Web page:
(Warning: spoilers for the episode that aired Nov. 22)
Instead of the usual pre-credits focus on getting to know the patient of the week â€“ or the fake-out non-patient of the week - â€śHuntingâ€ť jumps right in with a shot of House (Hugh Laurie) and Wilson (Robert Sean Leonard) discussing the question that really needed asking last week. To wildly paraphrase Wilson: what the hell did House think he was accomplishing by stealing Stacy's therapy notes and attempting to manipulate her into acknowledging that she'd rather be with House than her husband?
Because House is House, his answer is more of a non-answer. Because House is House, we also meet the patient of the week pre-credits â€“ an HIV+ man, Kalvin, who is stalking House to try to persuade him to take the case. Hmm, doing something creepy and illegal in order to get someone to look favourably on you? Can't imagine why Kalvin thinks House would understand that method.
When House's not-quite-a-hit sends Kalvin backwards into Wilson's car, causing him to collapse, House finally has a reason to be interested in the case. Not only does the anaphylactic shock introduce a symptom he can't easily explain away, House is reminded that treating the patient might stave off the lawsuit.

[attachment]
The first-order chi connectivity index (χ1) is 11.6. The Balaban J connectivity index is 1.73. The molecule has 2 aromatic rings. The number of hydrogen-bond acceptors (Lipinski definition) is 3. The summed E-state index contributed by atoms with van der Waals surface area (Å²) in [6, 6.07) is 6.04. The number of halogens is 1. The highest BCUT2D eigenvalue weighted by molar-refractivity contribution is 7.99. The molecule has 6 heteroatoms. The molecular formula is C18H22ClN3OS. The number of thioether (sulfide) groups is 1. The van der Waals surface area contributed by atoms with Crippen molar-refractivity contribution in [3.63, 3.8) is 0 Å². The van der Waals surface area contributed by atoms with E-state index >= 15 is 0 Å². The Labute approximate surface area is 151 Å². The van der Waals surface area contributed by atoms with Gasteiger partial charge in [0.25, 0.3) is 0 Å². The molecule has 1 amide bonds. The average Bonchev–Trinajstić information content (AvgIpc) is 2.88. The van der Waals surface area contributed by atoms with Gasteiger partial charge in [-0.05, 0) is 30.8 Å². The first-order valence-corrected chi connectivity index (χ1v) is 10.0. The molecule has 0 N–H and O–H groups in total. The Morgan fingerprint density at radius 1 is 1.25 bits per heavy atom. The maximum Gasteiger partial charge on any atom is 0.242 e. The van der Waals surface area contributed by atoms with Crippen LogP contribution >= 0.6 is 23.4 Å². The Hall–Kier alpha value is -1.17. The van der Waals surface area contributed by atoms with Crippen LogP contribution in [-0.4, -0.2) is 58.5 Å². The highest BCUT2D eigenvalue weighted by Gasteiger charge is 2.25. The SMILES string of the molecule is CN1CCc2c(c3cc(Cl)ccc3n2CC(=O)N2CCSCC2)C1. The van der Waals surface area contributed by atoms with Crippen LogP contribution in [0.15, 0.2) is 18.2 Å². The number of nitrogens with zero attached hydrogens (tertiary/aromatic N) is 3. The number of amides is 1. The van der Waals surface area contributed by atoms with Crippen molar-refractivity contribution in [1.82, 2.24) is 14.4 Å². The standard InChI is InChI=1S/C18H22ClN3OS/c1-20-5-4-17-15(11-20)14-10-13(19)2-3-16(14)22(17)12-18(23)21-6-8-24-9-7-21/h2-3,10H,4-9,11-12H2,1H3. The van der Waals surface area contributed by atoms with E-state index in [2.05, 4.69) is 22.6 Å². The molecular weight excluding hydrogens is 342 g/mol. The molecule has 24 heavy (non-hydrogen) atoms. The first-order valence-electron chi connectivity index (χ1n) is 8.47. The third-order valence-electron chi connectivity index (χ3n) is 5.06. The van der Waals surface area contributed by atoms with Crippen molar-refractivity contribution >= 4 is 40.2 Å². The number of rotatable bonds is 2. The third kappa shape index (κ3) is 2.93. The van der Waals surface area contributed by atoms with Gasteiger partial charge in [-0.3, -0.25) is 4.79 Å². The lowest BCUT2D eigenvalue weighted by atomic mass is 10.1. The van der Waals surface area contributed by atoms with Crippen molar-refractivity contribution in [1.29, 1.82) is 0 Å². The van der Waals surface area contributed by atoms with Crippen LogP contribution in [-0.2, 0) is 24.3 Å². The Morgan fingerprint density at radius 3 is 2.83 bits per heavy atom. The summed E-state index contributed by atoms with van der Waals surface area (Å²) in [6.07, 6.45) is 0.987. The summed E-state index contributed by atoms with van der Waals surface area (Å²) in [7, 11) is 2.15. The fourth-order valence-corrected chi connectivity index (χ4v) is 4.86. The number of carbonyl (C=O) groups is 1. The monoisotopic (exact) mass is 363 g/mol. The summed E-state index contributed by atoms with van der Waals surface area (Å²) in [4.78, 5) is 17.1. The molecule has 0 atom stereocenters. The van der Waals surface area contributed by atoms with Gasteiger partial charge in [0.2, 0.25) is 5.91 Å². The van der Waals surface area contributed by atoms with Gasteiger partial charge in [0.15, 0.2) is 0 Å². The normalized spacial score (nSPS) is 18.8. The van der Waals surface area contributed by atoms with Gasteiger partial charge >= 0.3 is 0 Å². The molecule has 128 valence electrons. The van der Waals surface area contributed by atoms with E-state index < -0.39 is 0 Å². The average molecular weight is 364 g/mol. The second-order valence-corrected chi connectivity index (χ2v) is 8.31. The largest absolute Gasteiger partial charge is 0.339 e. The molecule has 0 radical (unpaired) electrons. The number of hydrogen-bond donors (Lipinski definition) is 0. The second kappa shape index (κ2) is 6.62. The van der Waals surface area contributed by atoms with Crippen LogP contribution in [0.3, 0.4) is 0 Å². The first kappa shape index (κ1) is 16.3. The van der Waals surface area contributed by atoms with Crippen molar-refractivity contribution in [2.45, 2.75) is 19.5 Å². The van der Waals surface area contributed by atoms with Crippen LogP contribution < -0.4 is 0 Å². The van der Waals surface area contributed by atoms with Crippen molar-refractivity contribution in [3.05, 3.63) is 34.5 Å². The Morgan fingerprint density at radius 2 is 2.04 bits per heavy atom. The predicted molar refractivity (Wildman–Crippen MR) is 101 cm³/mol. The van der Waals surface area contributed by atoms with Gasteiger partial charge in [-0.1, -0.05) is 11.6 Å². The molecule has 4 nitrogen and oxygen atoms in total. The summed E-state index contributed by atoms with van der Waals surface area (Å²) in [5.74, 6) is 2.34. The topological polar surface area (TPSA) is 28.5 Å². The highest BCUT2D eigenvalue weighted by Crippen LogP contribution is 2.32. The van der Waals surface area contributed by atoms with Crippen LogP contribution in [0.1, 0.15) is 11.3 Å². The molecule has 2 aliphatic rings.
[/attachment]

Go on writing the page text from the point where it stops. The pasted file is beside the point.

That reminder comes from ex-love Stacy (Sela Ward), during a cozy domestic scene courtesy the Princeton-Plainsboro Teaching Hospital of Inappropriateness, where lawyers take meetings in their kitchens while waiting for the exterminator. Of course the scene is a wonderful excuse to introduce us to the House and Stacy of infarctions past, interacting with a casual, familiar humour and warmth. It's one of many pseudo domestic moments in the episode as House finds excuses to return to her home and Stacy finds excuses to let him. In absurdly comic and sweetly affecting scenes, House traps the rat in her attic, then becomes obsessed with the sickly creature as a patient instead of a pest, returning to treat it, trap it, and continue with his devious plan to force Stacy's hand.
When House and Stacy go on a stakeout for the rat, which he's oddly and adorably named Steve McQueen, they have a conversation with a couple of layers and more than a little romantic tension. â€śAdmit it. You like him,â€ť House cajoles, lying shoulder to shoulder with the woman he obviously loves. â€śHe's alright,â€ť she responds coyly. â€śFor a rat.â€ť
Call me easy, but after an episode that tested my faith last week, all I needed to be back on House's side was the obvious disconnect between his admitted motivations and his actual motivations, which were full of nuances of pain and the desire to inflict pain, conveyed beautifully by Hugh Laurie's expressive face. (Well, I needed that and the impish humour that brought the funny back to the bastardly.)